For many savvy investors, the purpose of buying overseas is often two-fold: the potential financial gains are essential but so are lifestyle factors. Here's where Japan and its property comes into its own.
With its social stability, high quality of life, and great diversity of climate, culture, and cuisine, Japan's got a lot going for it.
That's part of the reason why it's one of the world's quickest growing tourist attractions, with 31.9 million arrivals in 2019, hitting a new record for the seventh consecutive year.
Economic factors for investing in Japan make it even more attractive for homebuyers. Japan's financial foundation remains relatively resilient to the pandemic. The 3.4% annual rate of decline in the first quarter compares favourably to the 4.8% the US suffered and the 6.8% China contracted in the first three months of this year.
Therefore, we sum up to seven key reasons why you may want to consider investing in a property in Japan sooner rather than later.
Despite its proximity to China, a large aged population, and a high urban density, Japan has mitigated the initial catastrophic impacts of Covid-19 successfully.
Five months after reporting the first case, Japan has fewer than 20,000 confirmed cases and less than 1,000 deaths. Life rapidly returned to normal as soon as the state of emergency was lifted.
Coronavirus-Related Deaths in G7 Countries (As of June 22, 2020)
Created by Nippon.com based on data compiled by Johns Hopkins University.
Like some of its peers in the West, the Japanese government has tackled with a massive relief package worth nearly $1 trillion (equivalent to 20% of Japan's GDP) to help the country through this unprecedented challenging time.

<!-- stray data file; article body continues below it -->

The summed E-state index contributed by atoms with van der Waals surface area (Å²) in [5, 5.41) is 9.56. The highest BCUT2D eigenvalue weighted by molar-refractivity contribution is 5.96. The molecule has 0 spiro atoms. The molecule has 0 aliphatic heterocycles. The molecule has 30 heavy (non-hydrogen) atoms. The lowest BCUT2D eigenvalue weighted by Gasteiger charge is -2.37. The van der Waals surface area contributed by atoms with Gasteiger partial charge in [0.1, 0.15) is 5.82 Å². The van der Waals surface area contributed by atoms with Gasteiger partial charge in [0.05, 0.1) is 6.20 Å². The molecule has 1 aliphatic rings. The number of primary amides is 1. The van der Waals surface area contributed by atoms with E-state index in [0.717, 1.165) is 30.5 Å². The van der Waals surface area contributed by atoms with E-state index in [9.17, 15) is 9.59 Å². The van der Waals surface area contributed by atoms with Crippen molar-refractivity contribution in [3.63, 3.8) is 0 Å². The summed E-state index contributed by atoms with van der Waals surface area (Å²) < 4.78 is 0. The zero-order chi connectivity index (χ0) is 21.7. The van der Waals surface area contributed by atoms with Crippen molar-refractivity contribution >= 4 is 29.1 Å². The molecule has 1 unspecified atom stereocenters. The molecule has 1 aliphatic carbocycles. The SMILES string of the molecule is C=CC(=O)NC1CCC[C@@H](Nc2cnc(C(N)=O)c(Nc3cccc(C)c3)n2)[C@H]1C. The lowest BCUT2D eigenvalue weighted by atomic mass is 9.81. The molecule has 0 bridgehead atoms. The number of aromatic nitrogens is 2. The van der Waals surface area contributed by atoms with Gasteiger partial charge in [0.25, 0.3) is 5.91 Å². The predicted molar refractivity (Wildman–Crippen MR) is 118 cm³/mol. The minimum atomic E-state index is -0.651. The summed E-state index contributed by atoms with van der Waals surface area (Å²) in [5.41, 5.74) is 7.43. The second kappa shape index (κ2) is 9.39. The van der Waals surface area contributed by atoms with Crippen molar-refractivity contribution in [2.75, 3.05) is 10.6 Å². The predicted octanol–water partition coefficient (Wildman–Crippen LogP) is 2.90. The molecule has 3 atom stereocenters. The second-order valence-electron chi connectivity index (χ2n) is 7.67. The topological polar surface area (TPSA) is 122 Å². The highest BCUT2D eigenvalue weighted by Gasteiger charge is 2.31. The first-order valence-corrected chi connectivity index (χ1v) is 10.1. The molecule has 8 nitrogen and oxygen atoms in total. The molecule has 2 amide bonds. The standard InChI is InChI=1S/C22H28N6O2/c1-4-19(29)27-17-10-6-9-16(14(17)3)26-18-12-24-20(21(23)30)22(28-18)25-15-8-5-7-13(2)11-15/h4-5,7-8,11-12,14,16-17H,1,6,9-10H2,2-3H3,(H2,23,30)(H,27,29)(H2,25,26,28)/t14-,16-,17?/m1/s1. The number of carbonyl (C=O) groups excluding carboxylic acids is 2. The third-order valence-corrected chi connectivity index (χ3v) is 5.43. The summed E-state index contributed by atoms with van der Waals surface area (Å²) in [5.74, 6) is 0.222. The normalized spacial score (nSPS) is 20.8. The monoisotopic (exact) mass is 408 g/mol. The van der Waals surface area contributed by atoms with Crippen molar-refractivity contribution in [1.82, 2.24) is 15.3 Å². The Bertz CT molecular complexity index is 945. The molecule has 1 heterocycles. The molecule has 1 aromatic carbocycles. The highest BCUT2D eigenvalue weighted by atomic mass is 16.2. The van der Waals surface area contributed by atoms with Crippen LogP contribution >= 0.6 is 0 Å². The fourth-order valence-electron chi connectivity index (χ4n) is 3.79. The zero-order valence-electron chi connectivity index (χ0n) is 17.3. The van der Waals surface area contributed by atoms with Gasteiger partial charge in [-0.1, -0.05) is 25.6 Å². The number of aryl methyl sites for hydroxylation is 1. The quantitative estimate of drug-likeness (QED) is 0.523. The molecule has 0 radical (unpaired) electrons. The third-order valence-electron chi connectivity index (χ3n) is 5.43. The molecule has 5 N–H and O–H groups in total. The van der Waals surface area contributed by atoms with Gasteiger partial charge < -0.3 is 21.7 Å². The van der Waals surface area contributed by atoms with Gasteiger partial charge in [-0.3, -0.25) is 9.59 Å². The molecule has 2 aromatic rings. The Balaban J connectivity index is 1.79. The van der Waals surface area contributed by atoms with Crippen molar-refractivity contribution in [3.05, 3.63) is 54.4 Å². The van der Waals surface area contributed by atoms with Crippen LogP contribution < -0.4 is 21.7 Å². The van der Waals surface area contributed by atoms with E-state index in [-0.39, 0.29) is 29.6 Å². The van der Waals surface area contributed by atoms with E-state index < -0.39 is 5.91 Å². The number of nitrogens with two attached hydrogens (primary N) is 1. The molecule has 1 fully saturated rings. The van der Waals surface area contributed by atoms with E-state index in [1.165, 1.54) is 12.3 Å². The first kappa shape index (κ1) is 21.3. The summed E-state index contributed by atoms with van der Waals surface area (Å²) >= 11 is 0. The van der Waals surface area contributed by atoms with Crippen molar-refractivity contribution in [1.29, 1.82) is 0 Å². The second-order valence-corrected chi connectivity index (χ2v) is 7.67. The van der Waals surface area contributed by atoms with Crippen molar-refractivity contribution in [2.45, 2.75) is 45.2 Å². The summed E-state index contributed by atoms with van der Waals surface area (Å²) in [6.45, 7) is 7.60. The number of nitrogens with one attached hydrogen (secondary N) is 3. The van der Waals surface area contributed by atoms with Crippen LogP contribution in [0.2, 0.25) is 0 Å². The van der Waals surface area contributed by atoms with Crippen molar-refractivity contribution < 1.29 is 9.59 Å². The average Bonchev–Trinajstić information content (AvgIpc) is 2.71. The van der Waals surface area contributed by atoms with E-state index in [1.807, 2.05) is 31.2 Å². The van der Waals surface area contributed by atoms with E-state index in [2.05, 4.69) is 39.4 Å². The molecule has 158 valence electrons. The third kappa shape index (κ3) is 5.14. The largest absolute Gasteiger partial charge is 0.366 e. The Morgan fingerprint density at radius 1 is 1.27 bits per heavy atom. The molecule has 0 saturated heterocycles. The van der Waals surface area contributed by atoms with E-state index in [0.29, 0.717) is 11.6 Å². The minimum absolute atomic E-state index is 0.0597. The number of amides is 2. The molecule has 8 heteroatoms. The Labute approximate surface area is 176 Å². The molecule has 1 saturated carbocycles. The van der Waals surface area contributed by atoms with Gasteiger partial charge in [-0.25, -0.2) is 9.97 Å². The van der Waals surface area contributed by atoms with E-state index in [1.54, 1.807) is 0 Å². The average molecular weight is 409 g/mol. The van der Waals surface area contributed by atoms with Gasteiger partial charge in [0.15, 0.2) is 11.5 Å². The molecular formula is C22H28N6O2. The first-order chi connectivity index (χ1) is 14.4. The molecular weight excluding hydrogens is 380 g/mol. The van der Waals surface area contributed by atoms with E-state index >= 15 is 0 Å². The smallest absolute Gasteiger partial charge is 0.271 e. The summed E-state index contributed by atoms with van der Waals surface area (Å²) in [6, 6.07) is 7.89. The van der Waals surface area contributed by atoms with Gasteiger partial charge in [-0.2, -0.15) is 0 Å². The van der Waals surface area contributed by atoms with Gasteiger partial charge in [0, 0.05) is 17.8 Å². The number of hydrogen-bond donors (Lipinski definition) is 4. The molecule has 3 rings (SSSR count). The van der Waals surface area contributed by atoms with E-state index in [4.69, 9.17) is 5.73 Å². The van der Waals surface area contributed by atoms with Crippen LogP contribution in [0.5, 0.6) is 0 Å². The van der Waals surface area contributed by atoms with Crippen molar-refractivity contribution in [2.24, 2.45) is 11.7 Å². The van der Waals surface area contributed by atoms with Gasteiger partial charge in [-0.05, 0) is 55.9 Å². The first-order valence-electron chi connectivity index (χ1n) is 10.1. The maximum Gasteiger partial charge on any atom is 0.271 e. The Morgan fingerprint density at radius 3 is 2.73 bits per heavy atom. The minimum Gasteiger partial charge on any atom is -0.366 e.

In light of the Covid-19 pandemic, the Olympic Games Tokyo 2020 has been rescheduled to the summer of 2021. A total of 339 events, the most in modern Olympic history, will happen in Tokyo with most of the schedule and venues remain unchanged.
Analysts believed the postponement would have a limited impact on Japan's economy in the short-term.
Tokyo is home to more Fortune 500 companies than any other city in the world, except Beijing. Hence, this is having a significant effect on infrastructure, as well as demand for property and construction projects.
According to data released by Real Estate Economic Institute (REEI) in January 2019, sales prices for newbuilt condos in the Tokyo 23 Wards had increased every year since 2014. The average sales price-per-sqm in 2018 achieved an increase of 27.6%.
Apart from the above investment opportunities, Tokyo is considered a vibrant, pleasant, safe, and unique place to live.
Ranked third in the world for GDP and registering 71 months streak of growth last year, investing in Japan represents a foothold in a strong and stable economy.
Putting the size of the economy into perspective, the Kanto region, of which Greater Tokyo is a part, has a GDP larger than that of Brazil or Italy; and the Hokkaido/Tohoku region in the north has a GDP approaching that of Turkey's.
Japan 's property market is also stable and sophisticated. In the past six years, it has undoubtedly benefited from the Prime Minister "Abenomics" economic policy, with residential property prices around the country on the rise.